Analyzing coding system to improve patient safety

As diagnosis codes change, data lost in translation – both ways

Andrew Boyd’s research may already have affected your health care.

Boyd is assistant professor of biomedical and health information sciences in the UIC College of Applied Health Sciences. For the past five years, he has analyzed the difficulty of the transition from Version 9 to Version 10 of the International Classification of Diseases — the system doctors use to code each diagnosis and procedure for each patient.

When the change became effective in the U.S. on Oct. 1, 2015, the number of codes increased from 14,000 in ICD-9 to 80,000 in ICD-10.

Boyd’s articles on the subject, published in academic journals, are widely cited by other researchers. Journalists have frequently interviewed him about the problems that occurred as the ICD-9 gave way to the more complex ICD-10.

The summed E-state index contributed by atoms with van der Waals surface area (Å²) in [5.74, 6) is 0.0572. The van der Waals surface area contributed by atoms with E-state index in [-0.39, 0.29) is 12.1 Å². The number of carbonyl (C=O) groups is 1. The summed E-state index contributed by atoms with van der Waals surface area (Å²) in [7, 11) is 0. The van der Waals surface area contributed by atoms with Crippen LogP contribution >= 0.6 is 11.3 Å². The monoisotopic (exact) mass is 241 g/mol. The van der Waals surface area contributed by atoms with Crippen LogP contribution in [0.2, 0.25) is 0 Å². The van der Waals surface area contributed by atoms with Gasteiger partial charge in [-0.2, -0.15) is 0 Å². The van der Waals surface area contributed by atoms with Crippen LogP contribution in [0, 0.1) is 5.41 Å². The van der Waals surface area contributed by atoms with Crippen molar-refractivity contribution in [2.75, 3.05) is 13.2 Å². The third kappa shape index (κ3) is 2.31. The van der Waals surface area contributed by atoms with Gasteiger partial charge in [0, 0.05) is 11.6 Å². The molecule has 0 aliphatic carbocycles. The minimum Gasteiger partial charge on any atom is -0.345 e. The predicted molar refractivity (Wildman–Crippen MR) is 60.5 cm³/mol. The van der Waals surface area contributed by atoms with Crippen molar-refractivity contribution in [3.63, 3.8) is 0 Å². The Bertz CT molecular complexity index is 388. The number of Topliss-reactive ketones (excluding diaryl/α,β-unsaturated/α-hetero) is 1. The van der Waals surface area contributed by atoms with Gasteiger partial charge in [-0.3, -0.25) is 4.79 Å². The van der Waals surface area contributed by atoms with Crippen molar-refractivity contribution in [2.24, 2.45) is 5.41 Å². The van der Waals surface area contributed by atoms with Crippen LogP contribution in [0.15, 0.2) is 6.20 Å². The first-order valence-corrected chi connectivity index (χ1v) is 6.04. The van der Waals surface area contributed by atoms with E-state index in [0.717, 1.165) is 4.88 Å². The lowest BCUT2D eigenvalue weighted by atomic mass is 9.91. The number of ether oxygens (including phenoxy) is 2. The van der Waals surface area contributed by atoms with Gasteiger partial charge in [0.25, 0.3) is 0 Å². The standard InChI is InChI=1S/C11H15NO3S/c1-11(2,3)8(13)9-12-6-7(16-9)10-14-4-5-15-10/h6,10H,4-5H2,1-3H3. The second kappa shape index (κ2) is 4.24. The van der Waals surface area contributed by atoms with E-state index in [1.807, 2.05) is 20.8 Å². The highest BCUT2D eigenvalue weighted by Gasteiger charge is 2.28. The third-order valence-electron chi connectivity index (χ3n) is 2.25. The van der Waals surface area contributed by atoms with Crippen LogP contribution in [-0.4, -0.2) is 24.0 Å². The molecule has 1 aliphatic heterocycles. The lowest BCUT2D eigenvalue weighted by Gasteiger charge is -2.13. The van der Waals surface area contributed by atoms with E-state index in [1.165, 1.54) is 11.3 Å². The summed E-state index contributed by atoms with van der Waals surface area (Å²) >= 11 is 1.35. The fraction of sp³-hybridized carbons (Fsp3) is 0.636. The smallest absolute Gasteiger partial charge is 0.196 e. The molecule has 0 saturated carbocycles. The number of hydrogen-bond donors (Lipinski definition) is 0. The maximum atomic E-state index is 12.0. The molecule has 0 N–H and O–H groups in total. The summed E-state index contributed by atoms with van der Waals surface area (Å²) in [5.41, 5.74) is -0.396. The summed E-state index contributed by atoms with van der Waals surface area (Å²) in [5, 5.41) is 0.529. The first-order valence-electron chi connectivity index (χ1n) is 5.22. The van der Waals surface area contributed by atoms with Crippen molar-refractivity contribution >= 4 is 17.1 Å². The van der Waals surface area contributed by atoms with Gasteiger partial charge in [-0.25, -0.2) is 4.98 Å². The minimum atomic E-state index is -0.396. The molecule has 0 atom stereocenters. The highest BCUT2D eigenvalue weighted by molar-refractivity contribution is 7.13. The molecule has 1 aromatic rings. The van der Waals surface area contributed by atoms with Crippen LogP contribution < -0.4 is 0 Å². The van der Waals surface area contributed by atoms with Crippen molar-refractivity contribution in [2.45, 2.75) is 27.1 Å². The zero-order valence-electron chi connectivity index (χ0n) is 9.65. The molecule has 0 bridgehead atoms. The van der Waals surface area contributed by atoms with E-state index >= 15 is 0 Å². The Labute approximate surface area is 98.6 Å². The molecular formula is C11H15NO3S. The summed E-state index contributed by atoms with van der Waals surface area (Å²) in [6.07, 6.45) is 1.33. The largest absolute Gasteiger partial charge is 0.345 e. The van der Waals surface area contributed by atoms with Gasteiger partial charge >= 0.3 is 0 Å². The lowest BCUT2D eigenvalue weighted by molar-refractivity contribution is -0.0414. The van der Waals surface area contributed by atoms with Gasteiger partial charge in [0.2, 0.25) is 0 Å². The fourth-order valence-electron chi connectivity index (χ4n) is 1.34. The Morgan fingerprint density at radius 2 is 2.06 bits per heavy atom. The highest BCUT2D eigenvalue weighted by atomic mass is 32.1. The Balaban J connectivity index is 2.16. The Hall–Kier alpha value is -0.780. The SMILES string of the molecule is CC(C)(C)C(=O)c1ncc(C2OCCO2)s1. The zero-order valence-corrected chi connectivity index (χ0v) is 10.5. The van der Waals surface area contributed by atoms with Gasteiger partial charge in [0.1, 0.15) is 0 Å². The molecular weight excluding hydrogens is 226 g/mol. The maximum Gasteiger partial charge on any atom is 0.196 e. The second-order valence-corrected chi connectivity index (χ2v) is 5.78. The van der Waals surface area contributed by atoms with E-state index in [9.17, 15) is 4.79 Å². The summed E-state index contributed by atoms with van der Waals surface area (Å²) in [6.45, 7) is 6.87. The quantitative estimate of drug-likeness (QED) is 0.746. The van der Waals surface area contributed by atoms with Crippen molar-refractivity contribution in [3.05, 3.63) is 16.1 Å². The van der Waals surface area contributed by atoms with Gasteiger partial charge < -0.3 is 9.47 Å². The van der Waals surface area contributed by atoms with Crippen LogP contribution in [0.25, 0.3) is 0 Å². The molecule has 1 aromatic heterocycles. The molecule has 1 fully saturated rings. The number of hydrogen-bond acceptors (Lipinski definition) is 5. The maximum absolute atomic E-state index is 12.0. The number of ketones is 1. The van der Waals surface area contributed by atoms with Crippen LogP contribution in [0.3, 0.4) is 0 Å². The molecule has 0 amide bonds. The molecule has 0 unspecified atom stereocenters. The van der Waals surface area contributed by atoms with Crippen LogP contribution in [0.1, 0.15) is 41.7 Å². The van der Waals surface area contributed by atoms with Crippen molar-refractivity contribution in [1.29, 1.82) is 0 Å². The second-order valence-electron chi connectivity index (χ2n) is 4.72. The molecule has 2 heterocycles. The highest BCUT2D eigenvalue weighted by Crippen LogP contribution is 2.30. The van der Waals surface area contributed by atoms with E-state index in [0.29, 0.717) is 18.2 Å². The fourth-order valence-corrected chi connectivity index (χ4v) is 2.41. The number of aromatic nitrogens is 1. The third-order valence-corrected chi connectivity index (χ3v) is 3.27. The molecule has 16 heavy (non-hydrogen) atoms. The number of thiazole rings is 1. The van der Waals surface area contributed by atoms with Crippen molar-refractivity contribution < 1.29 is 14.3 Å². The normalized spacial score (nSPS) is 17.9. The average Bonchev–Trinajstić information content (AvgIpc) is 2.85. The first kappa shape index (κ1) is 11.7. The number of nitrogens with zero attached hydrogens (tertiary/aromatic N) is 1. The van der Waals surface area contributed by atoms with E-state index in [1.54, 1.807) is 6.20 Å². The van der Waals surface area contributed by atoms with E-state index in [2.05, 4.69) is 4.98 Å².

To explain his research simply, it “shows how the ICD-10 is more complex than ICD-9, shows how to identify the hard parts and visualizes the hard parts,” he says. One visualization shows the linear pattern of one-to-one mapping at the bottom, morphing quickly into a chaotic pattern of cross-coding at the top.

Boyd and collaborators affiliated with another university’s research lab devised a conversion tool to simplify the conversion. “And we gave the software away for free,” he says. “Our website has had tens of thousands of hits.”

Boyd has conducted research with nearly all of UIC’s health science colleges. In a study to be published next year, he’s found that doctors use only about 20 percent of nursing terms. He’s looking at the ramifications using the same analytic method as in his ICD study.